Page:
The Lowdown: “I’m a man of contradictions/ I’m a man of many moods,” Bob Dylan muses on the single “I Contain Multitudes”. Yeah, no kidding. It may be the understatement of all time from the artist who just spent the last half-decade filling Sinatra’s shoes. If there’s one thing you can say for Dylan, he’s a moving target and near impossible to pin down. His nearly 60-year career can be viewed as a series of phases — perhaps prolonged mood swings — that more than prove that, like Whitman before him, Dylan can’t be reduced to any one thing.
A lot has happened since Dylan last put out an album of new material in 2012. As mentioned, the one-time folksinger tapped into his inner olive-oil crooner for a three-album residency that found him embodying the sad, tormented souls in Sinatra’s repertoire and other standards the same way he used to convincingly step into the boots of characters found in old Folkways recordings. In 2016, the Nobel Prize committee formally acknowledged what the rest of us already knew — that Dylan was as much a poet as anyone — by awarding him the Nobel Prize in Literature for his contributions to the American songbook. Now, four years later, with an Oscar on his amp and a Nobel medal (not to mention a Medal of Freedom) dangling from his neck, Dylan returns with an album of songs that, for better and worse, contains as many multitudes as he does.
The Good: Nobody can argue that Dylan’s lyrical powers have diminished or that he’s lost his swagger. He builds upon his own myth in the cataloging “I Contain Multitudes”, strutting through a world of literary allusions while “carrying four pistols and two large knives” and matter-of-factly likening himself to Anne Frank, Indiana Jones, and The Rolling Stones in a single couplet. On “False Prophet”, he croaks out his credentials over growling blues guitar and threatens to levy justice, vengeance, and the other on the head of anyone who crosses his path. Dylan’s sandpaper voice, which has let him down on occasion, sounds better here than it did a decade ago. He barks atop the roaring “Goodbye Jimmy Reed”, stabs his syllables with precision on the swaying “My Own Version of You”, and still manages to conjure a warm gentleness between ragged belts on the moonlit “I’ve Made Up My Mind to Give Myself to You”.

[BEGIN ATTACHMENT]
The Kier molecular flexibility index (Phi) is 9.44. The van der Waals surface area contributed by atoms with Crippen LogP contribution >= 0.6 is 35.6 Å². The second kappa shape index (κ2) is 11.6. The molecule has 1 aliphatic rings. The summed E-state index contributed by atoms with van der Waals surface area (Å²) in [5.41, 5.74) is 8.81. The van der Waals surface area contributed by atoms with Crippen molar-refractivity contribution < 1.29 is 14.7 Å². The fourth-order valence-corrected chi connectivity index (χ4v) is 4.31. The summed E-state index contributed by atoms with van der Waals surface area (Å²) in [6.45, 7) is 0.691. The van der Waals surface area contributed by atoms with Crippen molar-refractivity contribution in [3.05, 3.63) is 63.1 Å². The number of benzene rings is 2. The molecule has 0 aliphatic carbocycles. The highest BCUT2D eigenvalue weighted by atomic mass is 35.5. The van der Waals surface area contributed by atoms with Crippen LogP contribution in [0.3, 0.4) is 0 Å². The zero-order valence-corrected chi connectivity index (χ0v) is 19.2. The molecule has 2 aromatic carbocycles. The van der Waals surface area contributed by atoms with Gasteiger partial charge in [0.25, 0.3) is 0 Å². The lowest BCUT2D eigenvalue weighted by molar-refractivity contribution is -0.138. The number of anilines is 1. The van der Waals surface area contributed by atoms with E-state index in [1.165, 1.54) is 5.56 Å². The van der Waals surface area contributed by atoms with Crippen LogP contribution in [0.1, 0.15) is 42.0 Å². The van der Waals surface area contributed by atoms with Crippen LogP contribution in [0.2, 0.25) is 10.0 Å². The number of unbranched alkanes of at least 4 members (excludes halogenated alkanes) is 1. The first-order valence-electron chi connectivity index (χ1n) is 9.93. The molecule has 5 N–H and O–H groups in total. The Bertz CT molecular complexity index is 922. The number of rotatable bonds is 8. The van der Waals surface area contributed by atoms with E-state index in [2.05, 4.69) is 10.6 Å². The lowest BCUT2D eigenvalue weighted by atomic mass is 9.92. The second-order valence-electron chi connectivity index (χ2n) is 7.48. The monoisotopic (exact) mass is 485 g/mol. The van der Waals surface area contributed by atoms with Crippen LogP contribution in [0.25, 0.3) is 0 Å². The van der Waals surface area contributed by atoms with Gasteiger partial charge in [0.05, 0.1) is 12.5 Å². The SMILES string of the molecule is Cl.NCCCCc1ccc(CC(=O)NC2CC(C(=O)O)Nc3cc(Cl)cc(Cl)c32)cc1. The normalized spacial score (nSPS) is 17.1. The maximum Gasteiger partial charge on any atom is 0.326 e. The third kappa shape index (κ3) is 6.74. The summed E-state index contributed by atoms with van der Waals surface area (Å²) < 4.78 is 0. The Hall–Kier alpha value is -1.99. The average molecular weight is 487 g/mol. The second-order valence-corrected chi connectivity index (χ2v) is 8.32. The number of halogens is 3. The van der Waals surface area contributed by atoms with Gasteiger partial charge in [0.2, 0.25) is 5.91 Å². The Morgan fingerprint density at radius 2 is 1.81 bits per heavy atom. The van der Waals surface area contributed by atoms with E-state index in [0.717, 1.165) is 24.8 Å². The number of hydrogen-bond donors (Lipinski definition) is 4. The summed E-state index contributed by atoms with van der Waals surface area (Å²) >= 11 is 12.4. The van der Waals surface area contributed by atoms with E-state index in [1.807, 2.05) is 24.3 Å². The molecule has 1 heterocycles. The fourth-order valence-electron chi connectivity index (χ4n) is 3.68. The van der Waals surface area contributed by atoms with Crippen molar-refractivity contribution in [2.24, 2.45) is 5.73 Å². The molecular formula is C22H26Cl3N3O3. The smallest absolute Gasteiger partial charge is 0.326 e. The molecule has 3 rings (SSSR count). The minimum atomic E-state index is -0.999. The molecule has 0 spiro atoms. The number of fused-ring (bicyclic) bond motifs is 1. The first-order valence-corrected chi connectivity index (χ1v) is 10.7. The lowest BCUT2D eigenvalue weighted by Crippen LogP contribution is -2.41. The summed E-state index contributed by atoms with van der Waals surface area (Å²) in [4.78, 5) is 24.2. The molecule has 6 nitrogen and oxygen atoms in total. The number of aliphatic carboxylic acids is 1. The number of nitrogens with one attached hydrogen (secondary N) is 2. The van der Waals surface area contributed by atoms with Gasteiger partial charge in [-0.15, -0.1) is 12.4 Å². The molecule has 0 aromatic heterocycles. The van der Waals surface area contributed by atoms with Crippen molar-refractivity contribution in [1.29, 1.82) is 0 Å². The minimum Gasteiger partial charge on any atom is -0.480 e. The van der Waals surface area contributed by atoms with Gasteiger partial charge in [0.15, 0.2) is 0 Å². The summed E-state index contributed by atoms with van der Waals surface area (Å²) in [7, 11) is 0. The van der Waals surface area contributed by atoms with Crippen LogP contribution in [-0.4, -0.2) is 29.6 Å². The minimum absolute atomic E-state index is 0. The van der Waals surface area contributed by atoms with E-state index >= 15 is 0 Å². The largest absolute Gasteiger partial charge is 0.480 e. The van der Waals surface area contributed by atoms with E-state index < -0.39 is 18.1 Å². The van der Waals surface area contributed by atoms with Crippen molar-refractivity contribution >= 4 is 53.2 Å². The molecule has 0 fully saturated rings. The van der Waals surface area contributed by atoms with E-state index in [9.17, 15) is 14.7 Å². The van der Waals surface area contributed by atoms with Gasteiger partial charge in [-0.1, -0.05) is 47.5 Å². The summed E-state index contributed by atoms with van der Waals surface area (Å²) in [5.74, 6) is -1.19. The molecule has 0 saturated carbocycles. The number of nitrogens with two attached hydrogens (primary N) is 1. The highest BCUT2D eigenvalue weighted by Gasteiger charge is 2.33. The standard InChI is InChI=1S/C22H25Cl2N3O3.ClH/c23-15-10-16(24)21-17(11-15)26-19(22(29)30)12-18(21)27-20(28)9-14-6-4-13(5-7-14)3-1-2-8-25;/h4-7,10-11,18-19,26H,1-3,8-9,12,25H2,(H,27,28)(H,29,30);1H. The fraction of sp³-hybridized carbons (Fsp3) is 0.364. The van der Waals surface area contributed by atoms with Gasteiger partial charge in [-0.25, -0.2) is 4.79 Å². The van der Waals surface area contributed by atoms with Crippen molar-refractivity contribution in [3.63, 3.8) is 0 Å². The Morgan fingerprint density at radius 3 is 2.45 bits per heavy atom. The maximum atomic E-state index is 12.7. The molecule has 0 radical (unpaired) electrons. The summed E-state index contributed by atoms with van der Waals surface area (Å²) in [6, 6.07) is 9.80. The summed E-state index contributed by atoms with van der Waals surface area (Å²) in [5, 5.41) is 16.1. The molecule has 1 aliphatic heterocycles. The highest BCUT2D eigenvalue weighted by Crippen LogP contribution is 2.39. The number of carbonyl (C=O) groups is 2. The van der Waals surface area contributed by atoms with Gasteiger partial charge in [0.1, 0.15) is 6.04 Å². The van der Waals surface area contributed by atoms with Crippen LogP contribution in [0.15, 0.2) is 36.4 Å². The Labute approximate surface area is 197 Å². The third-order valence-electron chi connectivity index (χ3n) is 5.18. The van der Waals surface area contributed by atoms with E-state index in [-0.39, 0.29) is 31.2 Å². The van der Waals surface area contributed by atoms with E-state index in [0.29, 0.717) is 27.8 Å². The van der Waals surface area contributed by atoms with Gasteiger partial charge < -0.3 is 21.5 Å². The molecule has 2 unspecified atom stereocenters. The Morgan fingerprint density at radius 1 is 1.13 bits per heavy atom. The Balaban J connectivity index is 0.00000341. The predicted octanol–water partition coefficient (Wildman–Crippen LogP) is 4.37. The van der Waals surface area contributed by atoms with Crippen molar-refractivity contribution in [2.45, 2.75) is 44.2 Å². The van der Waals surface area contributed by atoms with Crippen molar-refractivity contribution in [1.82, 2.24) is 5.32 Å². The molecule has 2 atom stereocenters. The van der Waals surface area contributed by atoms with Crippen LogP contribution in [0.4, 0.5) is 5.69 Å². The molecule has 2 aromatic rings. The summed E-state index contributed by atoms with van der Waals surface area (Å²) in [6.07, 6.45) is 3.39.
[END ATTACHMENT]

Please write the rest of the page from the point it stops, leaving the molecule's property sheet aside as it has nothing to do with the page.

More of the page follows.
Dylan’s at his best here when a bit more rambunctious. “Goodbye Jimmy Reed” recalls Dylan’s filthiest blues romps, cracking bawdy jokes like “Transparent woman in a transparent dress/ Suits you well, I must confess,” as he toasts late bluesman Jimmy Reed. The swampy, darkly comical “My Own Version of You” finds Dylan in the role of mad scientist, scouring morgues and monasteries for the necessary parts (“limbs and livers and brains and hearts”) to bring his creature to life. “One strike of lightning is all that I’ll need/ In a blast of electricity that runs at top speed,” Dylan consults his lab notes. “Show me your ribs/ I’ll stick in the knife/ Gonna jump-start my creation to life.” It’s good fun and recalls the production of Oh Mercy with the devilish humor of “Love and Theft”.
The Bad: It’s worth taking a spin back through Dylan’s last two decades of output, even through some of the lower points of a fairly forgettable effort like Together Through Life, before settling in with Rough and Rowdy Ways. One thing that’ll jump out is how much fun those albums are to listen to despite some rather bleak material at times. They’re often impishly playful and humorous, but, more importantly, try to listen to those records and not bob your head, tap your toe, or shake your hips. There’s nothing to be found on Rough and Rowdy, other than “Goodbye Jimmy Reed”, that approaches that musical swagger, where Dylan rambles and rattles off lines like a gunslinger shooting from the hip or entrances us into waltzing along with him through sometimes endless couplets. Overlong songs like the crawling “Crossing the Rubicon” (which feels like a tamed “Cold Irons Bound”) and the admittedly beautifully arranged “Key West (Philosopher Pirate)” lose steam barely halfway through their lengthy durations, and while fascinating and ambitious in its own right, the nearly 17-minute “Murder Most Foul”, unlike other sprawling closers throughout Dylan’s career, feels tacked on and adds little to the proceedings as a cohesive collection.
The Verdict: Dylan can still make a Bob Dylan album. There’s enough evidence of that on Rough and Rowdy Ways. The question becomes if this man of multitudes has the mind to, or is in the mood to, make another Modern Times or “Love and Theft” while his powers persist. Dylan could use some editing here, for sure, but it’d be even better to let his band off their leashes and, like in the old juke joint featured on the album’s cover, close the windows and let it get hot in there.
Essential Tracks: “Goodbye Jimmy Reed”, “I Contain Multitudes”, and “Murder Most Foul”